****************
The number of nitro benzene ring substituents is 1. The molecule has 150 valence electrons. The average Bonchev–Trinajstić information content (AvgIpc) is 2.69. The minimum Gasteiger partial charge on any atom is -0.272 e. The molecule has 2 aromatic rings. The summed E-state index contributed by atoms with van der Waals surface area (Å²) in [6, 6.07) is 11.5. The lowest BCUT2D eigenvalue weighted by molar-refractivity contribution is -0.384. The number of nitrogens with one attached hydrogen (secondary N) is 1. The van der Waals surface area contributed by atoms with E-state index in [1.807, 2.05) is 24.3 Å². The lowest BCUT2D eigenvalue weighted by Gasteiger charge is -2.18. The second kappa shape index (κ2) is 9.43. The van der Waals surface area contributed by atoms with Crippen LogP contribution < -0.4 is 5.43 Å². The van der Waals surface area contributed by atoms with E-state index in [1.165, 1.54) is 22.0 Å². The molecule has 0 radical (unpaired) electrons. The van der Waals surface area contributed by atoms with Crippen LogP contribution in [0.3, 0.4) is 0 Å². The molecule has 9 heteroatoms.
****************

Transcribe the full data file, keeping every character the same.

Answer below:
The number of nitro benzene ring substituents is 1. The molecule has 150 valence electrons. The average Bonchev–Trinajstić information content (AvgIpc) is 2.69. The minimum Gasteiger partial charge on any atom is -0.272 e. The molecule has 2 aromatic rings. The summed E-state index contributed by atoms with van der Waals surface area (Å²) in [6, 6.07) is 11.5. The lowest BCUT2D eigenvalue weighted by molar-refractivity contribution is -0.384. The number of nitrogens with one attached hydrogen (secondary N) is 1. The van der Waals surface area contributed by atoms with E-state index in [1.807, 2.05) is 24.3 Å². The lowest BCUT2D eigenvalue weighted by Gasteiger charge is -2.18. The second kappa shape index (κ2) is 9.43. The van der Waals surface area contributed by atoms with Crippen LogP contribution < -0.4 is 5.43 Å². The van der Waals surface area contributed by atoms with E-state index in [1.165, 1.54) is 22.0 Å². The molecule has 0 radical (unpaired) electrons. The van der Waals surface area contributed by atoms with Crippen LogP contribution in [0.3, 0.4) is 0 Å². The molecule has 9 heteroatoms.